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By John Grochowski on Friday February 24, 2017
3-card, gaming-strategy, gaming-tips, payoff, poker
Three Card Poker was designed with straight flushes as the highest paying hands.
In the extraordinarily rare situation of you and the dealer both having a straight flush, the ante-play bet would be decided by the higher-ranking cards. But usually, Pair Plus and ante bonus payoffs are the same regardless of whether your straight flush is Ace-King-Queen or 2-3-4.
The exceptions are at casinos that offer a bigger payoff on mini-royals – Ace, King, Queen of the same suit. A reader emailed me to say he’d seen a table where the Pair Plus bet paid 50-1 on a mini-royal as well as the common 40-1 on other straight flushes, 30-1 on three of a kind, 6-1 on straights, 3-1 on flushes and even money on pairs.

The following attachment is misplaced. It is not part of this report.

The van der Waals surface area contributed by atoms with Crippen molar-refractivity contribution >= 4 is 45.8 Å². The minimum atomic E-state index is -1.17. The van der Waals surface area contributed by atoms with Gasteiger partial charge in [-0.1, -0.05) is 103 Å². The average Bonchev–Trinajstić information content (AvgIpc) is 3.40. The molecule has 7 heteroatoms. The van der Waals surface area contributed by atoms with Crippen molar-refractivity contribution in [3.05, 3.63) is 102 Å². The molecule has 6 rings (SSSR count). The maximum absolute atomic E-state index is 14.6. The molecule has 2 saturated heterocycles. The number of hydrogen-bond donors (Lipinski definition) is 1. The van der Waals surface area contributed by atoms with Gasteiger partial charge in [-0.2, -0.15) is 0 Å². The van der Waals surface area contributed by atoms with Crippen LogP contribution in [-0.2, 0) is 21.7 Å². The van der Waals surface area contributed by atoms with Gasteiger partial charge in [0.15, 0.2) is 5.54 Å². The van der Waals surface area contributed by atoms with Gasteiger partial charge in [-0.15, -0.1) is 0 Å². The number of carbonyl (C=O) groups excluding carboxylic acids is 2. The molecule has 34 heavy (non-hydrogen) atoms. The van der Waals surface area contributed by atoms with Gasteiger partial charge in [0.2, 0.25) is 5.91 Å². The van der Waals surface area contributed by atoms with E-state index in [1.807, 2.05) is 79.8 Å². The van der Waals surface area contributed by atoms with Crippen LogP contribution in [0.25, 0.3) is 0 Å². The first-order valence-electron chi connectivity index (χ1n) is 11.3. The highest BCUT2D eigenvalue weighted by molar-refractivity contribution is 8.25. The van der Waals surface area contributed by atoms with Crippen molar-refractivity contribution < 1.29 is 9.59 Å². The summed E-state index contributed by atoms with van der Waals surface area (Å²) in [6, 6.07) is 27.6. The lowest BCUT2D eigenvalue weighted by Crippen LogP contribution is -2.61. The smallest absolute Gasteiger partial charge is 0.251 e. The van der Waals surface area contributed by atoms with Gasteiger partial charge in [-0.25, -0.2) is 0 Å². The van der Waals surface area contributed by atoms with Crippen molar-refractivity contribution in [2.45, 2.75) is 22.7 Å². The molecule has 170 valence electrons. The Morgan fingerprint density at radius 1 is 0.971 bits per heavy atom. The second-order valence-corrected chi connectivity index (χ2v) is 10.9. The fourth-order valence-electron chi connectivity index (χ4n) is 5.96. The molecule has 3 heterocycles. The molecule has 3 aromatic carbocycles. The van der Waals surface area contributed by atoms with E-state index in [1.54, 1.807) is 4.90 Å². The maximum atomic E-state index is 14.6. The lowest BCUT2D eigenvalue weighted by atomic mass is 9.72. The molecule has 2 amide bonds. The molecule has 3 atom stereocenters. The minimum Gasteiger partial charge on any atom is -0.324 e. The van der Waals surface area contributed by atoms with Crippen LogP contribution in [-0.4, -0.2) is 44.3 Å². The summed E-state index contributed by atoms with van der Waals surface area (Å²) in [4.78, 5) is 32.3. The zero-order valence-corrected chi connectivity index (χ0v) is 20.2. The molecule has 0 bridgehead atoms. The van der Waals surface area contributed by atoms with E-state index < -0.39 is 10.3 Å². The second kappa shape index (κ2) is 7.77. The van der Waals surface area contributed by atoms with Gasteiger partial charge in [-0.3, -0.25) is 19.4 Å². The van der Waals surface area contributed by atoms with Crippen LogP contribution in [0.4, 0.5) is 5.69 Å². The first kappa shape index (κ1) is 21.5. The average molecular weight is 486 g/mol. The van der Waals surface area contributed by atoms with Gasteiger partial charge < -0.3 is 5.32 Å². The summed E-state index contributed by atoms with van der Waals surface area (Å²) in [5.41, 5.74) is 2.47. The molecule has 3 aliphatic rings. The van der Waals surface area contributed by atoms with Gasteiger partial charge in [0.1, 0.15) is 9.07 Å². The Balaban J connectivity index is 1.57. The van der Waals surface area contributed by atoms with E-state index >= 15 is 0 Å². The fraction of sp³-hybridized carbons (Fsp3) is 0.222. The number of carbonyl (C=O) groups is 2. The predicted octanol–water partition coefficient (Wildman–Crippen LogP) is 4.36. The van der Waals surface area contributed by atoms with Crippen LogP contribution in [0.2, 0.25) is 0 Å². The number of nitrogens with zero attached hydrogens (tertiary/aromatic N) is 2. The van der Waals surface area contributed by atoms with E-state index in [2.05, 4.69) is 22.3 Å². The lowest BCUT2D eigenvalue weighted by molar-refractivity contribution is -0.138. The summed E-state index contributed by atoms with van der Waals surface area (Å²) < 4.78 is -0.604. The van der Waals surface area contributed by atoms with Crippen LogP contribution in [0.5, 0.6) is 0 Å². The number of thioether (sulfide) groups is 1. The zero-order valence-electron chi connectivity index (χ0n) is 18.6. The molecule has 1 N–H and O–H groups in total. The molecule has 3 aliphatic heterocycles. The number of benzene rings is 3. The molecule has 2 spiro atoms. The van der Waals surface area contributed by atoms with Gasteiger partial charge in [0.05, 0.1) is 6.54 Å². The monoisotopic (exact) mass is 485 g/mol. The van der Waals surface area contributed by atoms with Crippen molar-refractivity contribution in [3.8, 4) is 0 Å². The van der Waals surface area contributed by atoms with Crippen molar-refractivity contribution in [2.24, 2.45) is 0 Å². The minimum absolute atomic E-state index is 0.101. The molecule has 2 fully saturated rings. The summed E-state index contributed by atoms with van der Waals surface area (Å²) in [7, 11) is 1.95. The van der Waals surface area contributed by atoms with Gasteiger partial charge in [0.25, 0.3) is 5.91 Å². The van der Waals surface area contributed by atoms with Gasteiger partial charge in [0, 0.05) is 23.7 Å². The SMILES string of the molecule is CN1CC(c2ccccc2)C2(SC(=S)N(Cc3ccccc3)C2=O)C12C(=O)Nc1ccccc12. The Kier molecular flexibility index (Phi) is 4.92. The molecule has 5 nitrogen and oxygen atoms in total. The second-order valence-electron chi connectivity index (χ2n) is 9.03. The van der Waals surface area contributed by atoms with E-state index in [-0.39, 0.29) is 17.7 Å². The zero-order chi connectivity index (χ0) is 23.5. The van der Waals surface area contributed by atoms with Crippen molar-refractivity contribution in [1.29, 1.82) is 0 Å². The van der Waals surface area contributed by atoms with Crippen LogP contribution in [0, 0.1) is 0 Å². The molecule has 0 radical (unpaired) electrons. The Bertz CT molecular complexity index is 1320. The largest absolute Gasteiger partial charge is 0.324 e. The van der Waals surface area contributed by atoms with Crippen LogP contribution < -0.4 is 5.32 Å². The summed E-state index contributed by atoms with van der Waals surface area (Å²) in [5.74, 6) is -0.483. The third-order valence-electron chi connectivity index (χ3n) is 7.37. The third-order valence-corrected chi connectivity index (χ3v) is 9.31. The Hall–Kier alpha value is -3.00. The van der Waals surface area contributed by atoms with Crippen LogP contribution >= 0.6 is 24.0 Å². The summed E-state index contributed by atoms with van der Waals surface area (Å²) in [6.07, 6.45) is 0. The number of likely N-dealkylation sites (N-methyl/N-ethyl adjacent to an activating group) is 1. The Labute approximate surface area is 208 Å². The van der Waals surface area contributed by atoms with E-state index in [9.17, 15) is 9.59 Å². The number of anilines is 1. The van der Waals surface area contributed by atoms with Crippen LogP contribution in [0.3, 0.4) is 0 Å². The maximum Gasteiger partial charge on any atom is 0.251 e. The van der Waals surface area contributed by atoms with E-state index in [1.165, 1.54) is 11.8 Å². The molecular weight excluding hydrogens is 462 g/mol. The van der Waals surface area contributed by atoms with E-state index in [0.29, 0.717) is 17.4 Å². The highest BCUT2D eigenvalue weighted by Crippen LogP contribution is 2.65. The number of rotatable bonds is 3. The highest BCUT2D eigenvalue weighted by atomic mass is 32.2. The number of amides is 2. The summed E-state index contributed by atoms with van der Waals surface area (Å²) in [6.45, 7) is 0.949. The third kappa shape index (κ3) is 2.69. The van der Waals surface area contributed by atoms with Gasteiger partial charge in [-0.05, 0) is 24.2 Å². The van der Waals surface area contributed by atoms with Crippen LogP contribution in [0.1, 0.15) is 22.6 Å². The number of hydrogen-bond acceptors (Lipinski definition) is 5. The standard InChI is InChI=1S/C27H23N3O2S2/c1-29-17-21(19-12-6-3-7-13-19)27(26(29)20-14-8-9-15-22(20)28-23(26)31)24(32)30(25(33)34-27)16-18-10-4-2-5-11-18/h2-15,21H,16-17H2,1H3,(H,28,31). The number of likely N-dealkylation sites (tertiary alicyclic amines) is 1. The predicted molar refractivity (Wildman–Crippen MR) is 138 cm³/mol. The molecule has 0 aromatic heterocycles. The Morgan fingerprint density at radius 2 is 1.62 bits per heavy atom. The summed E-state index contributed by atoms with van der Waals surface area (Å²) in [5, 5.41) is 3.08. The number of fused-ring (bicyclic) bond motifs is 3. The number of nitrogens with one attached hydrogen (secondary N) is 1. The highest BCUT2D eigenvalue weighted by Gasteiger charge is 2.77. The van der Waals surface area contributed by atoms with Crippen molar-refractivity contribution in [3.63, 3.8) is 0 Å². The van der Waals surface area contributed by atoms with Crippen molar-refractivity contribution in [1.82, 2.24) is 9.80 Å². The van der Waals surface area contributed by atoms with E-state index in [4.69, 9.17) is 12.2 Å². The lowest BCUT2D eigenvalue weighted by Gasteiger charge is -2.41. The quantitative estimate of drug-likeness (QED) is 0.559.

“How much does the mini-royal bring down the house edge?” he asked. “Also, how often do you get a mini-royal?”
With no mini-royal and Ace-King-Queen paid 4-1 just like any other straight flush, the house edge on Pair Plus is 7.28 percent.
With the 50-1 mini-royal payoff added, the house edge is reduced to 7.10 percent. So layering the mini-royal payoff onto the common pay table reduces the house edge by 0.18 percent.
As for the frequency of mini-royals, there are 22,100 possible three-card hands in which card order doesn’t matter. Of those, four are mini-royals – one in each suit. So your chances of being dealt a mini-royal are 1 in 5,525. That makes it a fairly rare hand, but an attainable one. Those who play a lot of Three Card Poker will see one from time to time.
Royals in five-card stud games are much rarer events. In five-card games, there are 2,598,960 possible hands in which card order doesn’t matter. Four of those are royals, so you chances of being dealt a royal are 1 in 649,740. Many who play five-card stud games will go a lifetime without ever seeing one.